As court challenges continue against the historic health care reform law, the issue of wellness in the Black community does not subside. No matter the outcome of the legal challenges to the health law signed by President Obama last year, what remains true is that Blacks are disproportionately impacted by chronic illnesses and continue to have a shorter life expectancy than whites. These issues will be on the table during an upcoming conference in New Orleans that will focus on health care disparities.
The Xavier University of Louisiana’s College of Pharmacy will host the fourth annual health care disparities conference, titled “Utilizing Interdisciplinary Strategies to Advance from Disparity to Reform,” at the Sheraton New Orleans Hotel from March 27 to March 29. The event is sponsored by the Center for Minority Health Disparities Research and Education. The Center’s mission is to conduct research and provide clinical experiential training and community outreach aimed at eliminating health disparities.
One area that will be examined at the conference is the role of mid-level health care providers, non-physicians, such as pharmacists and nurses in helping eliminate disparities. These providers are playing a greater role in the delivery of primary-care, the point of first contact, between the patient and the health care system. The landmark health care reform centered on increasing the quality of primary care to reduce overall health care costs by encouraging preventive measures and reducing unnecessary and costly medical procedures.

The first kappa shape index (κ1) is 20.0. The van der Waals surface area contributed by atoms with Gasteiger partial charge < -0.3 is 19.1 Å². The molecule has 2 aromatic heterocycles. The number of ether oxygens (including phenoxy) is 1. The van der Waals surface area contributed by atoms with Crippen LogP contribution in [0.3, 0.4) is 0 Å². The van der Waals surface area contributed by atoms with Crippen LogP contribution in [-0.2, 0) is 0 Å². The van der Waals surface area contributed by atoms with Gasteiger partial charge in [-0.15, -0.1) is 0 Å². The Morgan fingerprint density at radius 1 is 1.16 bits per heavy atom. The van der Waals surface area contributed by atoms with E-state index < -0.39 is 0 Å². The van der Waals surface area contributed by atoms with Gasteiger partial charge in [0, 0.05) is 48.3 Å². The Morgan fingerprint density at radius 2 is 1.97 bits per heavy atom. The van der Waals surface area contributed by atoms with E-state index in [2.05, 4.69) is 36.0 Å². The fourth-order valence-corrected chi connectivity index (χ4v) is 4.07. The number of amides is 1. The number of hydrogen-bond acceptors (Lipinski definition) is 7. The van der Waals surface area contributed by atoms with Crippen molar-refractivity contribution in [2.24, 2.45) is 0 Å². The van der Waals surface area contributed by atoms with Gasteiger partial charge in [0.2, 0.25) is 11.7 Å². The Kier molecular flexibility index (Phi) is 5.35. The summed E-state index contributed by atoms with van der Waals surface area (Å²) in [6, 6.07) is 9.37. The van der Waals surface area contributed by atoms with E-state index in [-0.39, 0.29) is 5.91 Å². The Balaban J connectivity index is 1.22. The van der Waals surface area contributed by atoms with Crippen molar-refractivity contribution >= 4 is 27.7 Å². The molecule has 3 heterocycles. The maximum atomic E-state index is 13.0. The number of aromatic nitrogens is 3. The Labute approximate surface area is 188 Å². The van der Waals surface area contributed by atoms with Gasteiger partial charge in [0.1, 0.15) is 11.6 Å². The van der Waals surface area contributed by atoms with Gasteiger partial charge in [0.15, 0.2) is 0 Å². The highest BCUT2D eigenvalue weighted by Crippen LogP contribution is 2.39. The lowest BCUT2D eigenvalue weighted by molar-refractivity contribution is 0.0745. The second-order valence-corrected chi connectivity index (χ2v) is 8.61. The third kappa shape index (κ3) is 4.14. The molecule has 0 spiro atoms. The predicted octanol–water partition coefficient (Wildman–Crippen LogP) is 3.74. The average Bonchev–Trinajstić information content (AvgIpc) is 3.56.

Dr. Leonard Jack, a faculty member of the Xavier College of Pharmacy and program chair, said, “Low income, racial and ethnic, rural and migrant communities are particularly affected by health disparities, and sources indicate that utilizing mid-level providers in a trans-disciplinary environment can provide lower costs, improve quality care and access to care in many environments.”
The conference will demonstrate models of successful implementation of projects using multidisciplinary healthcare teams to address disparities in chronic disease; examine the impact of a culturally and linguistically competent healthcare workforce in the delivery services; and discuss policy changes related to healthcare reimbursement at local and regional levels.
Funding for the conference was made possible in part by a grant from the National Institute on Minority Health and Health Disparities (NIMHD), National Institutes of Health (NIH), U.S. Department of Health and Human Services (HHS).
Early registration for the conference ends on March 14. To obtain further information on the Xavier University Fourth Annual Health Care Disparities Conference visit: http://xula.the1joshuagroup.com/.